I hope that Google does eventually provide an opt-out so such measures aren't necessary. The everything sidebar might be useful for some people but it contributes exactly nothing to the search results as far as I'm concerned. If the comments on Google's forums and other sites are any indication I'm not alone in this belief.
The transcript for McDonald v. Chicago is now available. I don't have the time yet to read through it all but have printed a copy and will be updating this journal later with my thoughts about it.
George Will's op-ed for tomorrow should be required reading for those
The Federal Election Commission, which administers the law that rations the quantity and regulates the content and timing of political speech, identifies 33 types of political speech and 71 kinds of "speakers." The underlying statute and FEC regulations cover more than 800 pages, and FEC explanations of its decisions have filled more than 1,200 pages. The First Amendment requires 10 words for a sufficient stipulation: "Congress shall make no law . . . abridging the freedom of speech."
Alarmists say the court's ruling will mean torrential spending by large for-profit corporations. Anna Burger, secretary-treasurer of the Service Employees International Union -- it has spent $20 million on politics in the past five election cycles -- says a corporation will "funnel their shareholders' money straight to a campaign's coffers." Wrong. Corporate contributions to candidates' campaigns remain proscribed.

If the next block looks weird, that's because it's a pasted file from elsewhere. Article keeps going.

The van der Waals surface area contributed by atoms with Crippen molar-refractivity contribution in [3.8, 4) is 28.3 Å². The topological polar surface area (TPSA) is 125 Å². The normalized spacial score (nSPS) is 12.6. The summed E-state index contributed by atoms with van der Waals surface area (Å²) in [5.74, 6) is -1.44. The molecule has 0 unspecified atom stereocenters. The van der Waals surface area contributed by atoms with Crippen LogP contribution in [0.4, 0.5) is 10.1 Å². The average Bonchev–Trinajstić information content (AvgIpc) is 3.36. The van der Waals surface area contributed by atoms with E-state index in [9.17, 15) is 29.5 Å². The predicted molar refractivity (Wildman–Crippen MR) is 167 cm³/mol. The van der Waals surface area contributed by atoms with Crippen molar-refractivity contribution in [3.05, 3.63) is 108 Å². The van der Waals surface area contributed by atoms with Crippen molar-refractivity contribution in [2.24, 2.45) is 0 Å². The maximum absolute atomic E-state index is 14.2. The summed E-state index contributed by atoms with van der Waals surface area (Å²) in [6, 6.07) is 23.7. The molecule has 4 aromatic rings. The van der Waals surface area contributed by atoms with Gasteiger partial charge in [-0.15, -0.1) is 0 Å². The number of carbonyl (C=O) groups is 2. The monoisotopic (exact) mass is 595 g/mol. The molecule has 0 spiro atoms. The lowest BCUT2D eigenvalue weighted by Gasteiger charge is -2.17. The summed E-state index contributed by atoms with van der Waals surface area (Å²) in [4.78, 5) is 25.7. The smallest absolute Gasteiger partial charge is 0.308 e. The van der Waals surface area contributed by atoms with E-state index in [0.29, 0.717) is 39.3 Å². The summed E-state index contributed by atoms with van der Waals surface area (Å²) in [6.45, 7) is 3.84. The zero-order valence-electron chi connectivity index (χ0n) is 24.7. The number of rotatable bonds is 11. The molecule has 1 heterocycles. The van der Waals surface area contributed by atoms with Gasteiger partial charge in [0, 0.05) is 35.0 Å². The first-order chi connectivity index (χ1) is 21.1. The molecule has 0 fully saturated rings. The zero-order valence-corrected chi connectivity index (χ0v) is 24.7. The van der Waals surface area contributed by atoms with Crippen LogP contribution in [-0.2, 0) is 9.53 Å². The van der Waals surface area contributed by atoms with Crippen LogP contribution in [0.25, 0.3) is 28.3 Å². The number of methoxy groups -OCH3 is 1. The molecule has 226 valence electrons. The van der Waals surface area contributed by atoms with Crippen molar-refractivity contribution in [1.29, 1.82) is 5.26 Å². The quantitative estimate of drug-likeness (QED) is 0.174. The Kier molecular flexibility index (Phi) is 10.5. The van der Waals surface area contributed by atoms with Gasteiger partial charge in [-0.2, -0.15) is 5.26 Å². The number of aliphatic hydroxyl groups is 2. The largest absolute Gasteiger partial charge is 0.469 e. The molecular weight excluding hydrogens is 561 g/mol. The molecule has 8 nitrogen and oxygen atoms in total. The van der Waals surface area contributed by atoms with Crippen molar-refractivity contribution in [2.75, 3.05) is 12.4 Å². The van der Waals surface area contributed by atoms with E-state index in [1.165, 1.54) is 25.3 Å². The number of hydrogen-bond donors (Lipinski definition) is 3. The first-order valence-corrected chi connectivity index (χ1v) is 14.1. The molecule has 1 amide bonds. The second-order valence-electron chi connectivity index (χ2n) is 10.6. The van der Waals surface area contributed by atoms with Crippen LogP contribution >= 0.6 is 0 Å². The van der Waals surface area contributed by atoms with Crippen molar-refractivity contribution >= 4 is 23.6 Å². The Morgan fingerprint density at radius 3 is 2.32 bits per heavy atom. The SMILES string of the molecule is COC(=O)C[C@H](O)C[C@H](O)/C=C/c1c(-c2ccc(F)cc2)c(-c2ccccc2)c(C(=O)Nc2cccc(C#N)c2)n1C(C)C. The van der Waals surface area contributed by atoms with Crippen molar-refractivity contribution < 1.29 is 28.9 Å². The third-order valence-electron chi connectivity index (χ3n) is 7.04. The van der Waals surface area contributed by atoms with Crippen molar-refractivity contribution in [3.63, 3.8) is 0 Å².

Cleta Mitchell, Washington's preeminent campaign finance attorney, rightly says that few for-profit corporations will jeopardize their commercial interests by engaging in partisan politics: Republicans, Democrats and independents buy Microsoft's and Pepsi's products. If for-profit corporations do plunge into politics, disclosure of their spending will enable voters to draw appropriate conclusions. Of course, political speech regulations radiate distrust of voters' abilities to assess unfettered political advocacy.